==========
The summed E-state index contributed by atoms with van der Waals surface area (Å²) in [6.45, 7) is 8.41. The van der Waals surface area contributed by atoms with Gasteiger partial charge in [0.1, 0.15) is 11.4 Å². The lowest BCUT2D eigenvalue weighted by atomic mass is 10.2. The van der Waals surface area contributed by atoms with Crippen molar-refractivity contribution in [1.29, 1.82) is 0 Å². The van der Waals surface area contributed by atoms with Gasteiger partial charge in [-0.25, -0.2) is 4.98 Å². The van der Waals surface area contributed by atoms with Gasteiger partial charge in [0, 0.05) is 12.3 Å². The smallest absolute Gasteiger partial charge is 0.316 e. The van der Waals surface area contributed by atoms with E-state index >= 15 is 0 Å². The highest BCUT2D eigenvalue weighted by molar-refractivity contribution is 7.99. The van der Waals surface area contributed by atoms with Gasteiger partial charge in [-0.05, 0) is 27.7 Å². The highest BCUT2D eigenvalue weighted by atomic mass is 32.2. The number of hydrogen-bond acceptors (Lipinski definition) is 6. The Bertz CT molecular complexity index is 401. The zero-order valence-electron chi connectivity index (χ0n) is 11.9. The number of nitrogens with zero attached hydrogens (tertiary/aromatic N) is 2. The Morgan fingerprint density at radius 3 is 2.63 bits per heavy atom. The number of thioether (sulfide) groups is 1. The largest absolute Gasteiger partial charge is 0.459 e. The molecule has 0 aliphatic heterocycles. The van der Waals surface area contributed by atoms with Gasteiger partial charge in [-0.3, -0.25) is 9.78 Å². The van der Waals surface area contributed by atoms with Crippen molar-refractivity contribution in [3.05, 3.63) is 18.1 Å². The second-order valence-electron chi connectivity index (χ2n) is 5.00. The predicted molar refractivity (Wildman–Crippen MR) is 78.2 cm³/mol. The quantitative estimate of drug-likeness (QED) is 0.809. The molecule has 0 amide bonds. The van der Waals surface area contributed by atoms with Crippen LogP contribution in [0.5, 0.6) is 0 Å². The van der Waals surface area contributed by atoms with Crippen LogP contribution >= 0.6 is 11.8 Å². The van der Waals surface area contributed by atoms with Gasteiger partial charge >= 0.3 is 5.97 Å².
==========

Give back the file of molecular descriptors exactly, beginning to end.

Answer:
The summed E-state index contributed by atoms with van der Waals surface area (Å²) in [6.45, 7) is 8.41. The van der Waals surface area contributed by atoms with Gasteiger partial charge in [0.1, 0.15) is 11.4 Å². The lowest BCUT2D eigenvalue weighted by atomic mass is 10.2. The van der Waals surface area contributed by atoms with Crippen molar-refractivity contribution in [1.29, 1.82) is 0 Å². The van der Waals surface area contributed by atoms with Gasteiger partial charge in [-0.25, -0.2) is 4.98 Å². The van der Waals surface area contributed by atoms with Gasteiger partial charge in [0, 0.05) is 12.3 Å². The smallest absolute Gasteiger partial charge is 0.316 e. The van der Waals surface area contributed by atoms with E-state index >= 15 is 0 Å². The highest BCUT2D eigenvalue weighted by molar-refractivity contribution is 7.99. The van der Waals surface area contributed by atoms with Gasteiger partial charge in [-0.05, 0) is 27.7 Å². The highest BCUT2D eigenvalue weighted by atomic mass is 32.2. The number of hydrogen-bond acceptors (Lipinski definition) is 6. The Bertz CT molecular complexity index is 401. The zero-order valence-electron chi connectivity index (χ0n) is 11.9. The number of nitrogens with zero attached hydrogens (tertiary/aromatic N) is 2. The Morgan fingerprint density at radius 3 is 2.63 bits per heavy atom. The number of thioether (sulfide) groups is 1. The largest absolute Gasteiger partial charge is 0.459 e. The molecule has 0 aliphatic heterocycles. The van der Waals surface area contributed by atoms with Gasteiger partial charge in [-0.3, -0.25) is 9.78 Å². The van der Waals surface area contributed by atoms with Crippen molar-refractivity contribution in [3.05, 3.63) is 18.1 Å². The second-order valence-electron chi connectivity index (χ2n) is 5.00. The predicted molar refractivity (Wildman–Crippen MR) is 78.2 cm³/mol. The quantitative estimate of drug-likeness (QED) is 0.809. The molecule has 0 amide bonds. The van der Waals surface area contributed by atoms with Crippen LogP contribution in [0.5, 0.6) is 0 Å². The van der Waals surface area contributed by atoms with Crippen LogP contribution >= 0.6 is 11.8 Å². The van der Waals surface area contributed by atoms with Gasteiger partial charge >= 0.3 is 5.97 Å².